I suppose the argument is that anyone who might serve as a role model for young people has to abide by a higher moral standard than everyone else. If he or she misbehaves and is tolerated by their employer, that might suggest to those who admire them that such behavior is acceptable. That might encourage others to indulge in it. Provided these rules are made clear to all sides I cannot see that any great injustice results.
Read another response by Oliver Leaman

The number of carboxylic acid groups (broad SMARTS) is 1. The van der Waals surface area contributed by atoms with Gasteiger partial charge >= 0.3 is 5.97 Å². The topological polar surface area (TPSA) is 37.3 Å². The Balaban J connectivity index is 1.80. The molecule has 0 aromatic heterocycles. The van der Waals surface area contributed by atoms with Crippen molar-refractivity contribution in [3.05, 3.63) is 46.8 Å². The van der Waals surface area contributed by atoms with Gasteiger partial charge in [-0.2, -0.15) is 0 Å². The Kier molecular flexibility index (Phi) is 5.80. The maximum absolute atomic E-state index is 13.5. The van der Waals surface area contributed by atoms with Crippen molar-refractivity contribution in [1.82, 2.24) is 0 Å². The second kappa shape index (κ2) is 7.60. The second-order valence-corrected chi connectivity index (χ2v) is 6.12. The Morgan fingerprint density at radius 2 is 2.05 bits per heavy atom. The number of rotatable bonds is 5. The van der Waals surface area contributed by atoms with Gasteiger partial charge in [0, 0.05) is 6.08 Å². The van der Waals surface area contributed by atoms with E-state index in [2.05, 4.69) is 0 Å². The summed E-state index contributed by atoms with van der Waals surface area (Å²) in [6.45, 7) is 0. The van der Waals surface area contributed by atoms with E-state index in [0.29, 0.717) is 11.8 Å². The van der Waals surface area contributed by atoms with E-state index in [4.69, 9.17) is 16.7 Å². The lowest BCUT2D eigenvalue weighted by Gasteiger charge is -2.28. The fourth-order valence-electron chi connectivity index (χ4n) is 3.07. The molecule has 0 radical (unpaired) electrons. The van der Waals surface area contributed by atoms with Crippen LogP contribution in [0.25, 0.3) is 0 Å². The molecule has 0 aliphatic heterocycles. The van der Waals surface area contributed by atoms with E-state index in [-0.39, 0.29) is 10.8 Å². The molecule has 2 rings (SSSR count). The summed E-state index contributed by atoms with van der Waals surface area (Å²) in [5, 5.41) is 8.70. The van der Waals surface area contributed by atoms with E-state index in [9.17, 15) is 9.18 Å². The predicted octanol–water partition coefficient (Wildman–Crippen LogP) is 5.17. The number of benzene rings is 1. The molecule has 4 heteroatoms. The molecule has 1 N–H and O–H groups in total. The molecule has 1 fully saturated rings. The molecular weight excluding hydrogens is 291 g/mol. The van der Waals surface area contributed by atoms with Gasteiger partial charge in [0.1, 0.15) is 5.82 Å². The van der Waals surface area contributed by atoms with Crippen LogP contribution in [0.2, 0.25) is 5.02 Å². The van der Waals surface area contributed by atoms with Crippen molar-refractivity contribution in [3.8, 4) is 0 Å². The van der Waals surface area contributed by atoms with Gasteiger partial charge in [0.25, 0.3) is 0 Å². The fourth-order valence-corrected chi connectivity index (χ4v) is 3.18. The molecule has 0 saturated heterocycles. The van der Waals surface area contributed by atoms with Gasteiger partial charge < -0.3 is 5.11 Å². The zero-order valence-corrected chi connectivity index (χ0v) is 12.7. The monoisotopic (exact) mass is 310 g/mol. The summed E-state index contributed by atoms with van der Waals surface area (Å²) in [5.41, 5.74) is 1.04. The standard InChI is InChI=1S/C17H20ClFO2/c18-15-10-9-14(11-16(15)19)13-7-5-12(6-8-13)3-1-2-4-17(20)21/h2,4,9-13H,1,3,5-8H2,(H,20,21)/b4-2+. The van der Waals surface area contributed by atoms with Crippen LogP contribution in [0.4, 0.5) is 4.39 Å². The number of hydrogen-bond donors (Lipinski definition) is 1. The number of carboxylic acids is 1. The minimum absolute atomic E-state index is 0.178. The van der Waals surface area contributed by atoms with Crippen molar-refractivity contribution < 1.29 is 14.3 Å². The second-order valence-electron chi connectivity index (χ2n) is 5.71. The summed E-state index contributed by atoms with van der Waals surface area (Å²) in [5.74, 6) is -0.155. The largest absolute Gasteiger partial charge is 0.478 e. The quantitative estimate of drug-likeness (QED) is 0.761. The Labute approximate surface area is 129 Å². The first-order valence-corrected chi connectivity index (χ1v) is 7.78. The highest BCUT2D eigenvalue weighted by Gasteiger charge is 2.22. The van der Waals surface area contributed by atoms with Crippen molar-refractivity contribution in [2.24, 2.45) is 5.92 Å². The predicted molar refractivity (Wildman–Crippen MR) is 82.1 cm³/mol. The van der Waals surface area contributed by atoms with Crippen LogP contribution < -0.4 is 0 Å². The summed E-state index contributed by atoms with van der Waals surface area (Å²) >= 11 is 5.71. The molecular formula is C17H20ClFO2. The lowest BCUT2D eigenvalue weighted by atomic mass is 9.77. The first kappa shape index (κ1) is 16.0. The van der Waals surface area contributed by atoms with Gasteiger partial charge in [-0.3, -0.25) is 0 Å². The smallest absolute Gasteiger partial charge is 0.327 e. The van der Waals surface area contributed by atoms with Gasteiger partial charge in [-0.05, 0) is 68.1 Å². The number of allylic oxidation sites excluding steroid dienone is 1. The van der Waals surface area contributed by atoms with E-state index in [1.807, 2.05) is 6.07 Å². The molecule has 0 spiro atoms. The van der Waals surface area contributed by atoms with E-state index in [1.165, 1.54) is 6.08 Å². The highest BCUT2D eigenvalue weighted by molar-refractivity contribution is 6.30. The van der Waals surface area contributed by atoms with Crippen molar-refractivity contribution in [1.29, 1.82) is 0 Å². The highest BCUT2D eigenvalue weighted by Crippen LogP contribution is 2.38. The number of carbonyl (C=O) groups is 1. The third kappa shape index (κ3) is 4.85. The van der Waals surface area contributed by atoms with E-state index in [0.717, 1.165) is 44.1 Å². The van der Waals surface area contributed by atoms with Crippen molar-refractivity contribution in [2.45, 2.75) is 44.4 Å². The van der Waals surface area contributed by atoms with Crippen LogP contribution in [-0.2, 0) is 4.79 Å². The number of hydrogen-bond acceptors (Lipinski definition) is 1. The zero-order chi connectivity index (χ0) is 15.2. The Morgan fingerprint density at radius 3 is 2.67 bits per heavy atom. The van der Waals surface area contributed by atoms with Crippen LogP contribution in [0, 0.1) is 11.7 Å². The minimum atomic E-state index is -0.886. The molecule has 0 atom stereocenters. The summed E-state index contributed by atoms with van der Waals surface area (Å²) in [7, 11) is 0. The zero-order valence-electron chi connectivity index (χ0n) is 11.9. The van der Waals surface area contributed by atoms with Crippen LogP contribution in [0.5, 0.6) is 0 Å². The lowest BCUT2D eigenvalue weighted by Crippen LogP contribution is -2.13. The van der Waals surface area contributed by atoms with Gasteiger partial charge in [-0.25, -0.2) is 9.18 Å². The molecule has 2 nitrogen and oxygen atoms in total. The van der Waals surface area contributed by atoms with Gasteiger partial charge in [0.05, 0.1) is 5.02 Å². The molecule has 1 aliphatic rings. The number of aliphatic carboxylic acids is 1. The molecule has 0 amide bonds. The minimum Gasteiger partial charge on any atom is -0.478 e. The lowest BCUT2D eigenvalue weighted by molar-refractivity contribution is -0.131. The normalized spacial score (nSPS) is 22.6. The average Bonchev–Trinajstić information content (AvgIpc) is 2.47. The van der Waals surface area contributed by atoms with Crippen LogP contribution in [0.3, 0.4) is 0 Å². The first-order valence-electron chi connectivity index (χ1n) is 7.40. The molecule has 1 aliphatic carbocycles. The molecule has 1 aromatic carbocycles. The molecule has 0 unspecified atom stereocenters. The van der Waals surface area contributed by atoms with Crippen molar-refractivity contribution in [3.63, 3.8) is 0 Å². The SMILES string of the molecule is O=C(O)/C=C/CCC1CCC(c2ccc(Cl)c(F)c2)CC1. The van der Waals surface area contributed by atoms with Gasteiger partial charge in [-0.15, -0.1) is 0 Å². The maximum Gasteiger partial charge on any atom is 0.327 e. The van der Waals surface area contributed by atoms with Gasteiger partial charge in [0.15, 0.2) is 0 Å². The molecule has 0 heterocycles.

Recently, the NFL has become embroiled in high profile cases of domestic violence by its players (most notably, Ray Rice and Adrian Peterson). Many critics demand that the league suspend or otherwise discipline the guilty parties. But why, in general, should an employer be expected to address bad actions by its employees when those actions fall outside the scope of work-related duties? What business is it of my employer's whether I commit crimes when I leave work?